The system Geograph still uses in Ireland works in exactly the same way, although the Ordnance Surveys of Ireland and of Northern Ireland have recently introduced a different system for their maps. This article http://www.geograph.org.uk/article/Locating-photos---Republic-of-Ireland explains the differences.
- Could you please tell me where clay pool lane is in camphill nuneaton as it is not showin this on ur maps thank you Close
- This is not really a question for Geograph. Unless we happen to have a photograph taken there and mentioning Clay Pool Lane in its description, we are not able to help you. I suggest you try Google maps.
- Counties, I'm confused, which do you display? Close
- We use county information to aid recognition of place names on photo pages and other areas of the site, like helping to disambiguate search terms (e.g. a search for "Gillingham")
For Ireland, it's simple; we just use the traditional counties. Great Britain isn't so easy, which has seen three major county structures;
Ceremonial counties (sometimes known as Geographic)
These were introduced in 1974 primarily as a way to define areas for county councils. Although these are possibly what most people recognize as counties, a suitable dataset to allow us to use these counties would be too costly for us to bear. So we must compromise a little...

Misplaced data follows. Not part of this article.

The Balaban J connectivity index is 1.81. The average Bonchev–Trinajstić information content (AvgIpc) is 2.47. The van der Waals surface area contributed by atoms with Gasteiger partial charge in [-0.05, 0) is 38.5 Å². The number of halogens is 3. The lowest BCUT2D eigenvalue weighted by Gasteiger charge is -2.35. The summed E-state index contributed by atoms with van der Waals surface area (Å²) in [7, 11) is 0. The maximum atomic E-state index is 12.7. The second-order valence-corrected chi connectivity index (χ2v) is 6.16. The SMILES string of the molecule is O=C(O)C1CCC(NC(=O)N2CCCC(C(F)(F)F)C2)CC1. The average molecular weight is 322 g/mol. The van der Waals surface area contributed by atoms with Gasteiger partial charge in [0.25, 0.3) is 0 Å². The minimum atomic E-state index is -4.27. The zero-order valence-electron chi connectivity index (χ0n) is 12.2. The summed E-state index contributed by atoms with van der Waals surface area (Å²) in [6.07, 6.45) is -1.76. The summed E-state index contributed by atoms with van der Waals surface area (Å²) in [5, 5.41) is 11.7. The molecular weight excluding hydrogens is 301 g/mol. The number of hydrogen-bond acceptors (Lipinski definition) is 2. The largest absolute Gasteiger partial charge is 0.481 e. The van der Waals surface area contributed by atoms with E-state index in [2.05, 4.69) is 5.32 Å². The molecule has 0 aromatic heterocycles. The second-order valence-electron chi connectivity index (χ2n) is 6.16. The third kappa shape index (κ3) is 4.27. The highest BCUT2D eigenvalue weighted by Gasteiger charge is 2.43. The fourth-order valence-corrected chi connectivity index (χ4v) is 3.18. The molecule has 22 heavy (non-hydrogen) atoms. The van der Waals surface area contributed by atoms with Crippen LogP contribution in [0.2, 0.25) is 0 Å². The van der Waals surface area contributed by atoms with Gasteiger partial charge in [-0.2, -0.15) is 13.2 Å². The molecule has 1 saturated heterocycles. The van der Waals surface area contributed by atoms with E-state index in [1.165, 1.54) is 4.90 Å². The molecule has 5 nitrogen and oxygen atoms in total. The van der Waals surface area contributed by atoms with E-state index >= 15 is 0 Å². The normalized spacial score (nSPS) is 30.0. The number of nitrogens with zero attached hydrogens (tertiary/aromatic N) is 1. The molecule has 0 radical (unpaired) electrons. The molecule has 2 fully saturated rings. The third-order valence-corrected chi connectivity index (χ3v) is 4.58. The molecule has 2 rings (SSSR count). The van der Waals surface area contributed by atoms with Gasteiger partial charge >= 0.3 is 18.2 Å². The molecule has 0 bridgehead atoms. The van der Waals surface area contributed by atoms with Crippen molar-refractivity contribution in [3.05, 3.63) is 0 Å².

Administrative counties (also known as district/unitary authorities)
These are the modern 'counties' in use by the current government (since 1997). This is the best dataset we have available, so we display it prominently in the gazetteer line on photo pages. It is also useful for identifying the council responsible for the area. However for large towns/cities, for example Sheffield, which are in their own authority (i.e. the 'county' of Sheffield), we attempt to be clever and display the historic county instead.
These are the counties that have evolved over many hundreds of years and were in active use until 1974. We use this data as a fallback - where we've opted to display the administrative country on a photo page, you can often find the historic county by hovering over this title.
For a more in depth explanation, see http://www.abcounties.co.uk/ . (However beware that the site doesn't use the exact same terms.)
To see lists of counties in each structure see the Explore Section.
- I've seen little thumbs-up symbols around the site, what are they? Close
- Simply click them if you like the image and/or description (separate entries in the thumb pop-up for each).
We don't know what use we will make of the data, but note that there are number of things we won't do. We won't disclose who is voting (all anonymous), we won't be using it to produce leaderboards, and we won't be disclosing which images that have few/no votes. The general idea is to simply find great content worth showcasing.
See this page for a bit more information, and the general principles behind voting on Geograph.
- What are those little thumbs to the right of the images about? Close
- If you find a picture or its description particularly good or useful, you'll find links to heap praise on either in the thumbs pop-up menu which shows when hovering over the thumb symbol to the right of the main picture. Just click the appropriate link(s).
Contributors can see which of their pictures others found useful at http://www.geograph.org.uk/thumbed.php?type=&who=others .
You can also 'thumb' your own images to keep track of your own favourites. This is counted separately from feedback by others.